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Retail spending growth slows

June 22, 2011 - Canadian retail sales eked out a disappointing 0.3 per cent gain in April in a further indication that record-levels of consumer debt are dampening the domestic economy. The gain to $37.4 billion in sales was below consensus and comes off a downwardly revised March, when sales were recalculated to show a 0.1 per cent slip.


June 22, 2011
By CP

Analysts noted the consumer sector was a drag in the first quarter of the year, and April's data suggests households aren't in any mood, or in a financial position, to add much of a punch to the economy in the second quarter either.

The mild positive was that in volume terms, sales increased 0.2 per cent, although they are still on track to decline from the first quarter because of the weak handoff.

And Alberta, where the economy is strong due to high oil prices, posted a large 1.6 per cent increase in sales with widespread gains across store types.

Analysts said higher gas prices and weather were likely contributors to the soft sales in most regions.

"Canadian consumer spending is clearly losing some momentum,'' said economist Douglas Porter of BMO Capital Markets. "While consumers have not folded up their tents, they're not in the mood to buy new ones either.''

The pace in annual growth in retail sales has cooled to 3.6 per cent, from as high as 6.5 per cent late last year, he noted.

The big contributors to growth in April were autos, up 1.7 per cent, gas stations, up 0.5 per cent, and furniture and home furnishing stores, up 3.2 per cent.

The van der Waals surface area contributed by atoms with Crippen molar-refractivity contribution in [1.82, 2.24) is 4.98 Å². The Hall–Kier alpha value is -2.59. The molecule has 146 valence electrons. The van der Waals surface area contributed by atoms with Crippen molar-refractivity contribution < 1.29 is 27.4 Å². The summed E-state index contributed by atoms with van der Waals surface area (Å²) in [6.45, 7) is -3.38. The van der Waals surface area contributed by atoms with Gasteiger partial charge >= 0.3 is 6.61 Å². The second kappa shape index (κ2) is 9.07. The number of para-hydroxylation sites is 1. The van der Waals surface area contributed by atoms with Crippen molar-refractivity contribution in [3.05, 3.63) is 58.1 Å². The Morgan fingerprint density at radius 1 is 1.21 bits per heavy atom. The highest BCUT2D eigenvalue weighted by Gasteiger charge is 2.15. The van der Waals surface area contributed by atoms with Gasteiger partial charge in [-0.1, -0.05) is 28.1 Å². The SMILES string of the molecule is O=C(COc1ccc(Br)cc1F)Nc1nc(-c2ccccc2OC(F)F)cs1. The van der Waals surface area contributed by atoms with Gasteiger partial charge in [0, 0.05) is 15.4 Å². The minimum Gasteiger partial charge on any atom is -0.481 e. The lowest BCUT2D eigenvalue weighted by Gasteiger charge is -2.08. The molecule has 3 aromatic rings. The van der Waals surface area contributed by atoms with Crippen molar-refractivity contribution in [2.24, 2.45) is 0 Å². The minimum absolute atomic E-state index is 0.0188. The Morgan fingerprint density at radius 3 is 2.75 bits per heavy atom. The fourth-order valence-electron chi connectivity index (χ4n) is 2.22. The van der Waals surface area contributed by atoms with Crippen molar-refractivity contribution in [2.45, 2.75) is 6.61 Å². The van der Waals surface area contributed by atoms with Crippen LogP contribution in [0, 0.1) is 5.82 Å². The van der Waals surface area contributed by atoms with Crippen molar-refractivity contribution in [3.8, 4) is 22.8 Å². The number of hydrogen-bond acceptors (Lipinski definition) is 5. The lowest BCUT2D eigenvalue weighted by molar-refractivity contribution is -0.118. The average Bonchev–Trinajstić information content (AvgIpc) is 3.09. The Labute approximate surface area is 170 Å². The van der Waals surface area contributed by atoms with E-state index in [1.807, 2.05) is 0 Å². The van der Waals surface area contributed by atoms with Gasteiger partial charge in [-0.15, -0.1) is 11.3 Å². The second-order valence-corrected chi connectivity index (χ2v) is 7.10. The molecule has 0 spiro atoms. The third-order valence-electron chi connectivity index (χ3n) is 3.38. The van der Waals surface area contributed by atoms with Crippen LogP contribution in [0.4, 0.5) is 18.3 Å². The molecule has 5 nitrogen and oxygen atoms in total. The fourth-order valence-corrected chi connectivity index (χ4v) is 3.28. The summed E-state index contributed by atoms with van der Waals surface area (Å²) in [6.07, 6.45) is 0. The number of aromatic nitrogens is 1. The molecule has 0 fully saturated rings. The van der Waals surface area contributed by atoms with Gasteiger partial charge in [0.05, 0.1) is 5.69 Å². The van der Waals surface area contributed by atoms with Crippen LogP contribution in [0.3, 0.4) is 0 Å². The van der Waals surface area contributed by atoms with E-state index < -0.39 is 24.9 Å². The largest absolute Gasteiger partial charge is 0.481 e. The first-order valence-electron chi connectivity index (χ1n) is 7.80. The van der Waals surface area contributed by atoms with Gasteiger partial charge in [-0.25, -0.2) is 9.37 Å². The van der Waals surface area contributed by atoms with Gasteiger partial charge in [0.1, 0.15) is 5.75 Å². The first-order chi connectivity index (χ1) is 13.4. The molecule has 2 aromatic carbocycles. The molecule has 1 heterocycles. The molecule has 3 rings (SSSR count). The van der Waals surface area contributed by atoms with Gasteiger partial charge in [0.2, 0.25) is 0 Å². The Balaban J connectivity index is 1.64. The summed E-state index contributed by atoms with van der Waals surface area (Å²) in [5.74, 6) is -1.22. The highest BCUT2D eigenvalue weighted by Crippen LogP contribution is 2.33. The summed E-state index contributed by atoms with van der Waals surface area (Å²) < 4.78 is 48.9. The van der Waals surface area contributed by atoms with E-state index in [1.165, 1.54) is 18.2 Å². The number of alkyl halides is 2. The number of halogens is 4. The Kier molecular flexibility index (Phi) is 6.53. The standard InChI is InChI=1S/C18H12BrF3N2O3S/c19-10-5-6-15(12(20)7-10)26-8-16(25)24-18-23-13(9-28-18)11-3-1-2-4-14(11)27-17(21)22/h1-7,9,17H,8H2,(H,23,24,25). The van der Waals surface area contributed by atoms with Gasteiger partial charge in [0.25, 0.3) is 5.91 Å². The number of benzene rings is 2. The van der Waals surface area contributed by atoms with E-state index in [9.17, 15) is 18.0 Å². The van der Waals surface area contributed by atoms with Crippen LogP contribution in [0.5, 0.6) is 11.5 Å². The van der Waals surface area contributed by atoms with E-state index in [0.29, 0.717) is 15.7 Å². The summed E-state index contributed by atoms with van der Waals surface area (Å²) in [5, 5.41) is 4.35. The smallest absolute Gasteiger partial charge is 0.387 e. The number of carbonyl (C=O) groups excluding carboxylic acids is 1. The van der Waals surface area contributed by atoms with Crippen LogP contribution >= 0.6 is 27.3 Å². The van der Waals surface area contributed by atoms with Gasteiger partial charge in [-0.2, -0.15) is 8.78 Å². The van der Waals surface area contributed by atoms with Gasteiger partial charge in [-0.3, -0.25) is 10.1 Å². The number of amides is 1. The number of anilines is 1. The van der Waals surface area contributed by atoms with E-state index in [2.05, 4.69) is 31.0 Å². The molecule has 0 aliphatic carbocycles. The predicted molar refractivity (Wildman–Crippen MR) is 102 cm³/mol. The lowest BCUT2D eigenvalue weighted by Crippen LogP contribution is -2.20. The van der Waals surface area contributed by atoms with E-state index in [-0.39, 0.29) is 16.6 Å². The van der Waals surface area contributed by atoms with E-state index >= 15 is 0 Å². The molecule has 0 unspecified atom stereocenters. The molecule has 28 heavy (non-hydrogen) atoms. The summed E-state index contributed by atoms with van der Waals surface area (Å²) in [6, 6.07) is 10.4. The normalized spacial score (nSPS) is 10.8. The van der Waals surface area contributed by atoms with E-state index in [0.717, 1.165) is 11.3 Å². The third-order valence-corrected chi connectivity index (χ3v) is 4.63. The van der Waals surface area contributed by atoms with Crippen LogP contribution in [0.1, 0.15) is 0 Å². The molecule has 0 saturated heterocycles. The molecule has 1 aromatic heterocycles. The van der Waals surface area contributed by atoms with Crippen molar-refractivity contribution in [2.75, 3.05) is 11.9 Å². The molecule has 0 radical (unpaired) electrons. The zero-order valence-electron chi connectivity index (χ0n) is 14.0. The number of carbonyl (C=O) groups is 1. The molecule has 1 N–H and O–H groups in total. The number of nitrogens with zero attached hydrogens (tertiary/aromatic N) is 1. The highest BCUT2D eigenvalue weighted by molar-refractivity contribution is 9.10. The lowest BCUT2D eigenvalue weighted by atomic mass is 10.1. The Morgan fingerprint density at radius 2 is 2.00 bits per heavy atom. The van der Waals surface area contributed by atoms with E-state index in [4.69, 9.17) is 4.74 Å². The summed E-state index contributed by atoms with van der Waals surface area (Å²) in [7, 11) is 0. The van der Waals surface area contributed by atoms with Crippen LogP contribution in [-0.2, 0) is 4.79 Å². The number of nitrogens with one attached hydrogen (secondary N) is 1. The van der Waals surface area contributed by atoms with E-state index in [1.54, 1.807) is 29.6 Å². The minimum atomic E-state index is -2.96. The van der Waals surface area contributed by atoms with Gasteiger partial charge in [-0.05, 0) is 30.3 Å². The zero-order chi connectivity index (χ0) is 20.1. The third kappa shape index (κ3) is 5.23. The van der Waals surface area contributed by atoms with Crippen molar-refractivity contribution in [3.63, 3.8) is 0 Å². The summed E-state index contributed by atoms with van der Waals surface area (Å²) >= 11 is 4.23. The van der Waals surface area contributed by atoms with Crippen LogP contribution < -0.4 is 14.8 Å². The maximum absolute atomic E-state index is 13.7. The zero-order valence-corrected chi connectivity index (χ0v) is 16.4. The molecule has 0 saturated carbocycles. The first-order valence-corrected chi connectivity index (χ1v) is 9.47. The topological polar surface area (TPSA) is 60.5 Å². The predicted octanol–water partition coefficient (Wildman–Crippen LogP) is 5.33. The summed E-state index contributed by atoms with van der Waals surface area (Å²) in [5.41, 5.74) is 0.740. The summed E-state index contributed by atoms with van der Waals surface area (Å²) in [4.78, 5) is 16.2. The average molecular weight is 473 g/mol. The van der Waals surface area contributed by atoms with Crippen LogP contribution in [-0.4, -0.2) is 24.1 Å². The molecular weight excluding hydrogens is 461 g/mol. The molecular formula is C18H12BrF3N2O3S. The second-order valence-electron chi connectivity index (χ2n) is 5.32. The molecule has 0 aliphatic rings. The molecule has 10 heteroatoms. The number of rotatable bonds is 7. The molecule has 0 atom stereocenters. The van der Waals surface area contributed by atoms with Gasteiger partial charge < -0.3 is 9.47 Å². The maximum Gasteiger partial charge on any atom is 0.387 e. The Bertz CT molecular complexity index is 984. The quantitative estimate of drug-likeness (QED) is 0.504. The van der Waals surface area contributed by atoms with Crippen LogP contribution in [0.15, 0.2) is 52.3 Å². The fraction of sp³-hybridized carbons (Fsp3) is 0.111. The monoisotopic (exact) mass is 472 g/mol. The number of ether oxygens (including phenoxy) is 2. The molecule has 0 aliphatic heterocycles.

But building material and garden equipment and supplies dealers registered a large 2.8 per cent decline, which was partly weather-related. Electronics and appliance stores fell 1.2 per cent, and general merchandise stores dropped 0.3 per cent.

TD economist Leslie Preston said it is unrealistic to expect household spending to continue to drive economic growth. Consumers sustained the economy as world demand for exports collapsed during
the recession, but they are paying the price now, she said.

"Canadian consumers are currently shouldering record levels of debt relative to their incomes,'' she explained.

Statistics Canada reported Monday that household credit market debt climbed to a new high of 147.3 per cent of disposable income in the first quarter, about the highest it's even been in Canada since records began being kept, and the debt-service ratio also edged higher. On top of that, higher gas prices are taking up a larger slice of Canadian disposable income, analysts said.

The good news in the picture is that debt servicing is unlikely to be impacted by higher interest rates any time soon.

Despite recent warnings by Bank of Canada governor Mark Carney that interest rates have only one way to go, the slowdown in household spending, along with other weak economic indicators, pose little danger to the tame inflation outlook.

Last week, the TD Bank joined a short list of forecasters who suggested Carney may not move on interest rates until next year. The consensus of economists now points to the fall, but many in that camp concede the risk is to later, rather than earlier.